The omnipresence [of God] raises several questions: 1) Is there space outside of the universe? That is impossible, for space is part of the universe, a creature like the universe, and cannot extend beyond itself. Where the universe ends, space also ends. To assume space beyond the universe would imply an endless progressus in infinitum and ultimately identify God with the world. (Pantheism.) But where the universe ends, there God is. The universe (τὰ πάντα) is not in space, but in God (Col. 1:17), or, as Gerhard expresses it: “God is not confined by space. On the contrary, it is He who gives to space and the things contained in space their being.” (Loci, locus “De Natura Dei,” § 172.)-Pieper, F. (1953). Christian Dogmatics (electronic ed., Vol. 1, p. 444). St. Louis: Concordia Publishing House.
B. The Theological Heavens
The term “heaven” is also used in what we may call a theological sense, because of its connection with God (theos). God and heaven are so closely related that heaven (in this sense) may reasonably be defined as “wherever God is,” or “the dwelling place of God.” In fact, when the Bible uses the word in this theological sense, it refers to two different heavens that presently exist.
One heaven is the divine dimension itself. In this sense heaven is not a place where God dwells but is actually the equivalent of God. When used thus, as Erickson notes, “ ‘heaven’ is a virtual synonym for God” (Theology, 1234). Because of this identity Scripture can use the phrases “kingdom of God” and “kingdom of heaven” interchangeably. God is “the God of heaven” (Ezra 1:2; Neh 1:4–5). We can speak of our Father who is “in heaven” (Matt 5:16,45; 6:1,9; 7:11,21). In this sense God looks upon us “from heaven” (Deut 26:15; Ps 14:2; 33:13; Isa 63:10); he hears “from heaven” (1 Kgs 8:30; 2 Chr 7:14); he speaks “from heaven” (Matt 3:17; John 12:28); he gives signs “from heaven” (Matt 16:1; Luke 11:16). In this sense John’s baptism is “from heaven,” i.e., from God (Matt 21:25); we sin “against heaven,” i.e., against God (Luke 15:18); and our names are recorded “in heaven,” i.e., in the mind of God (Luke 10:20; Heb 12:23). Also, this is the sense in which at his first coming Christ “descended from heaven” (John 3:13; see 3:31; 6:38,41–42,50–51,58).
The other theological heaven is the divine throne room located in the invisible universe, in the spiritual cosmos where angels dwell. This is the sense in which angels are “in heaven” (Matt 22:30; 24:36; Rev 5:13). This is why they come “from heaven” when they visit our universe; God sends them to us from his presence as messengers (Matt 28:2; Luke 22:43; Rev 20:1). This is the place to which they return when they go back “into heaven” (Luke 2:15).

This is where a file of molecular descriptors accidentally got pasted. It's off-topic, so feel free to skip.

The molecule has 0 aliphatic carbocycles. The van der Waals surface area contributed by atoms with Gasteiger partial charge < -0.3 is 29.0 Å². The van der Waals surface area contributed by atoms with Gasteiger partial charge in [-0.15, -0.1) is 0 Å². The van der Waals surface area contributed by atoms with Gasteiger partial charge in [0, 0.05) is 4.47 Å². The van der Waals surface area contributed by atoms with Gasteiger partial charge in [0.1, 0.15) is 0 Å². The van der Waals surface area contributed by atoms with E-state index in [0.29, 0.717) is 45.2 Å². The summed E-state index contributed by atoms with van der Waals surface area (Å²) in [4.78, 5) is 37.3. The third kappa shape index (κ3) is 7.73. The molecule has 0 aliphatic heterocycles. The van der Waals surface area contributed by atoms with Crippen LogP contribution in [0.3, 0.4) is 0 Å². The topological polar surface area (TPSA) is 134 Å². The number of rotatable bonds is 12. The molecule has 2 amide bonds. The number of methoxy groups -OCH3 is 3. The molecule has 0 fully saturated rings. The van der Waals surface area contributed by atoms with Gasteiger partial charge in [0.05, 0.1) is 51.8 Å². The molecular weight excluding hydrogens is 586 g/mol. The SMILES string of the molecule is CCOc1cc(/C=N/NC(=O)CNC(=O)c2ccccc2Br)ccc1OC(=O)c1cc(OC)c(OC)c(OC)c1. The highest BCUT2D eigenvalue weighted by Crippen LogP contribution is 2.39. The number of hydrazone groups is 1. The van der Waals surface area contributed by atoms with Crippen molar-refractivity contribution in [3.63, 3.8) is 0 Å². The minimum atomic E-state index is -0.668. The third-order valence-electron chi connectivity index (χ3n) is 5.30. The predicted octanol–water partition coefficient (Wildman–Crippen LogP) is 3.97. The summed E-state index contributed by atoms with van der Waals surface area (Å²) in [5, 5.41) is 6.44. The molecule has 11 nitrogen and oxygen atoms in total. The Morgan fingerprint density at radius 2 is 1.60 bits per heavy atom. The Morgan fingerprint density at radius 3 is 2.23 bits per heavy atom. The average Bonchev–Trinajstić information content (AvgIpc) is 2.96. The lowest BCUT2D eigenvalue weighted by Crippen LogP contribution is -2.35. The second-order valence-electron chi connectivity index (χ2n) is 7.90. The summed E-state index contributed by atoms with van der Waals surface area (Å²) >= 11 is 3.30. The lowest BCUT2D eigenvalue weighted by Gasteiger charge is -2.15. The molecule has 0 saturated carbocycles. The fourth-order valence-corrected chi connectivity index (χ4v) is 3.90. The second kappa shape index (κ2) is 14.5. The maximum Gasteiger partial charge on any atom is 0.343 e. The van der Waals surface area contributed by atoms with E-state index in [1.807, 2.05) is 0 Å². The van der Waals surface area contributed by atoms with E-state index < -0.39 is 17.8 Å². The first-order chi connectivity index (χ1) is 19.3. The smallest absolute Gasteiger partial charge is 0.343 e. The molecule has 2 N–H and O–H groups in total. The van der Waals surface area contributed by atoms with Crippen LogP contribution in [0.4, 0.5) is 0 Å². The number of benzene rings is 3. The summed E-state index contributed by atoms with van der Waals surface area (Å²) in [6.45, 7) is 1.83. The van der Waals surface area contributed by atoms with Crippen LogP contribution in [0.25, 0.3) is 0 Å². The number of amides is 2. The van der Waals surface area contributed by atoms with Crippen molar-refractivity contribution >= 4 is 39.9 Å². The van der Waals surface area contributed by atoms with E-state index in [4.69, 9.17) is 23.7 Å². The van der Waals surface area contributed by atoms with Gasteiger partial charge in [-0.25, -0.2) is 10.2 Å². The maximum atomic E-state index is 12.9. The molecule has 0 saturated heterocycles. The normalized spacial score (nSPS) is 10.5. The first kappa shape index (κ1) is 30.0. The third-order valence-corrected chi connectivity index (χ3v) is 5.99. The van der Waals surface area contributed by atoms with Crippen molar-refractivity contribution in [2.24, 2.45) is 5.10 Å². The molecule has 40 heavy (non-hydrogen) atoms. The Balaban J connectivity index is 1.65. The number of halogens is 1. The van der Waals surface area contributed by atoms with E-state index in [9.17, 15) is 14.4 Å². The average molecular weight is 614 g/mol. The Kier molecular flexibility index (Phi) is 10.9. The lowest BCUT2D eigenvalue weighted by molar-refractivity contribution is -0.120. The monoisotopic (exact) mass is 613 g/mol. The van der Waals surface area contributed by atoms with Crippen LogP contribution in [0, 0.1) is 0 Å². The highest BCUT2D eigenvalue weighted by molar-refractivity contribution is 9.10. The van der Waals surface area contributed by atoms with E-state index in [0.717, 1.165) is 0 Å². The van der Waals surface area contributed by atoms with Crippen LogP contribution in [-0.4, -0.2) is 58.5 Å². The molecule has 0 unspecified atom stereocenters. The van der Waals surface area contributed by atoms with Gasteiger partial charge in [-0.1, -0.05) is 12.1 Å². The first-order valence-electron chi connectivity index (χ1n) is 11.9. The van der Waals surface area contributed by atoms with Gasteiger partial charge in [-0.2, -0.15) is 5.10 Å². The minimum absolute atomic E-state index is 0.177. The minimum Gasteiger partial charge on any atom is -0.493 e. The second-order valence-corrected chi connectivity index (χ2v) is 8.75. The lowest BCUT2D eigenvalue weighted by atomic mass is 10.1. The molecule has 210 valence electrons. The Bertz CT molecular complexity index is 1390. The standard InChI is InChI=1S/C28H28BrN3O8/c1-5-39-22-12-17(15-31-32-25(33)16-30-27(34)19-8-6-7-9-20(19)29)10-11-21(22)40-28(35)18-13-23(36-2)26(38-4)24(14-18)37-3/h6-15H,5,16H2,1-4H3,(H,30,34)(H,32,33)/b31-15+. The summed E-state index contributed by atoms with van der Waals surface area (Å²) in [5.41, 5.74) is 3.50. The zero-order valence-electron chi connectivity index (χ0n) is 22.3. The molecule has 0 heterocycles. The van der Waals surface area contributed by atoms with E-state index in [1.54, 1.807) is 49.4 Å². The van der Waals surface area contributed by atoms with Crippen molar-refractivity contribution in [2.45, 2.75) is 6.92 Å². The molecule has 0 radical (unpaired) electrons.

This is the heaven John entered after he saw “a door standing open in heaven” and was invited to go through it (Rev 4:1). He saw immediately that “a throne was standing in heaven; and One was sitting on the throne” (Rev 4:2). This was God himself (Ps 11:4; Matt 5:34; 23:22) in the spiritual theophany by which he permanently manifests himself to the angelic world.  Because of this theophany Jesus says that the “angels in heaven continually see the face of My Father who is in heaven” (Matt 18:10). Because it is located in a part of the spiritual world, his throne room is thus a place within that universe. This place is called heaven, precisely because God’s presence is there. In this sense it is his “abode.”
This is the “heaven” that Jesus entered when he was received or carried “up into heaven” (Mark 16:19; Luke 24:51; see Acts 1:11). At the present time, in his glorified human body, Jesus is seated in this heaven upon the heavenly throne at God’s own right hand (Acts 2:34; 3:21; 7:56; Eph 6:9; Heb 8:1; 9:24; 1 Pet 3:22). This is also the heaven from which he will return at the time of his second coming (1 Thess 1:10; 4:16; 2 Thess 1:7).